By: Kebba AF Touray
The Gambia’s Finance Ministry has issued a press release on Monday 12th July 2021, disclosing that the government has set aside D10 million to respond to adverse effects of climate change.
The ministry said it is deeply concerned with the recent loss of lives and destruction of properties caused by the windstorm.
“As part of our national response to the adverse effects of climate change, a provisional amount of D10 Million was set aside in June of 2021 in order to respond to urgent circumstances and this amount will be scaled up after a full assessment is completed. However, we stand ready to support temporary interventions to alleviate the plight of the affected individuals during these difficult times,” the ministry said.
The ministry said the Gambian economy in 2020 marginally contracted by 0.2%, but was better than the economies of sub-Saharan countries, which recorded an average contraction of 3%, and that the country experienced a 62% drop in tourism arrivals, but this was offset by growth in agriculture and a boost in the construction sector, financed mainly by remittances inflows.
The ministry also indicated that the government stimulus package of D2.8 billion helped to stimulate economic activities and eased the impact on growth, adding that the economy is expected to grow by 4.9% in 2021 with some recovery in the tourism sector anticipated in the fourth quarter of this year.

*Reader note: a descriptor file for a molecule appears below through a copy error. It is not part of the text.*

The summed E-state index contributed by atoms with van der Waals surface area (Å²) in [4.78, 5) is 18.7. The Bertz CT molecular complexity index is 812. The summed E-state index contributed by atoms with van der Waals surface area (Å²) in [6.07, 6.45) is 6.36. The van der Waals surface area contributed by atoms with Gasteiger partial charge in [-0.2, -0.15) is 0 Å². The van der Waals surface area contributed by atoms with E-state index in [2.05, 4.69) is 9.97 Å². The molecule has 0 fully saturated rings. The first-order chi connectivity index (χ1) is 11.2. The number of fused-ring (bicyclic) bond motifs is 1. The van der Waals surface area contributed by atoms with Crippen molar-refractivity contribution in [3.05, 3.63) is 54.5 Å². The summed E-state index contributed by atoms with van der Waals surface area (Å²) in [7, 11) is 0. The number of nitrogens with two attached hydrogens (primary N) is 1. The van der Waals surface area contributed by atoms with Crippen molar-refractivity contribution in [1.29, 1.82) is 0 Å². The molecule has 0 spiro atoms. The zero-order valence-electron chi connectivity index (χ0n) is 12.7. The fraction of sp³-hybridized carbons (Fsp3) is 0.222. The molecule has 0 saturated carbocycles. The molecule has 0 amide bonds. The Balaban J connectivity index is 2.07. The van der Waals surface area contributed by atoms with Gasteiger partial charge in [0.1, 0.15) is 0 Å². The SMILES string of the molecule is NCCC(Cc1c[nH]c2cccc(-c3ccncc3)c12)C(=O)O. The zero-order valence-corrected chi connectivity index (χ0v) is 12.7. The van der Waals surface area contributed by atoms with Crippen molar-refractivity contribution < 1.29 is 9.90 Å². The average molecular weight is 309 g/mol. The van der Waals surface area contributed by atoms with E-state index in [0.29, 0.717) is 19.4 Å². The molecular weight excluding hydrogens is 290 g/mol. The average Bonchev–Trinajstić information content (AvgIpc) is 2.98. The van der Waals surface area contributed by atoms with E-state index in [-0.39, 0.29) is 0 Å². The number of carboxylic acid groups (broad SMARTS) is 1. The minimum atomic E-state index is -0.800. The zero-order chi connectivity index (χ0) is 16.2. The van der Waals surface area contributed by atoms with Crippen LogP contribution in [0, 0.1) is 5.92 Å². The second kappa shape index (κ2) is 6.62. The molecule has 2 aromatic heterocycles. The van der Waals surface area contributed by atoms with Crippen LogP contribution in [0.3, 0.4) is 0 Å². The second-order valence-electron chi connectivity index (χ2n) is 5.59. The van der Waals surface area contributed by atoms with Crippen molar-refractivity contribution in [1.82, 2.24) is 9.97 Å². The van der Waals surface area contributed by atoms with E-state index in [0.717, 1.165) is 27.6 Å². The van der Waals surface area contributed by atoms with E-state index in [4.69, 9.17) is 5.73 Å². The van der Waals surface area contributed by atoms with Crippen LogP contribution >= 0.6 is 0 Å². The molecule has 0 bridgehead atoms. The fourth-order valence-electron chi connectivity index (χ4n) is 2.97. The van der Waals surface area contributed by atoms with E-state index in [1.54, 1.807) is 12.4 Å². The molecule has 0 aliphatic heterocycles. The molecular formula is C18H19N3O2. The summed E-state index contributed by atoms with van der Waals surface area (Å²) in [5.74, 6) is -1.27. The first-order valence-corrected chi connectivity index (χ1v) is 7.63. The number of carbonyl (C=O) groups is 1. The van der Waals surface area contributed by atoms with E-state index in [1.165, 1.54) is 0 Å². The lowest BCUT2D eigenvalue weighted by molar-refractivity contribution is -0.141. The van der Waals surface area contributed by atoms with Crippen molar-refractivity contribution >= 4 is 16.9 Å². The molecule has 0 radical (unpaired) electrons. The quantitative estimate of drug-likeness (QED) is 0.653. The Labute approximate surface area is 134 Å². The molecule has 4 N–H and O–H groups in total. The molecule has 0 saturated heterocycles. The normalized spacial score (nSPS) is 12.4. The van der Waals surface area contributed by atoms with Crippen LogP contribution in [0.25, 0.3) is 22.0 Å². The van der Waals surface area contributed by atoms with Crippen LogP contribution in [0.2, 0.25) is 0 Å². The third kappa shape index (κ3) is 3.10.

“In 2020, revenue performance has been broadly in line with its pre-pandemic, target tax revenue was close to its pre-pandemic projections reaching D10.3 billion or 10.5% of GDP.
“The overall domestic revenue registered an actual of D13.5 billion, equivalent to 13.8% of GDP. During the peak of the pandemic, our development partners provided assistance in the form of budget support equivalent to 4.7% of GDP, or D4.6 billion.
“A lot of supportive policies were taken to dampen the impact of the pandemic including the 20 percent reduction of the CIF reference value of essential commodities and non-application of penalties for late filing of tax returns. Petroleum retail prices were highly subsidized in the first half of the year with a cumulative cost amounting to D135.1 million”, the ministry stated.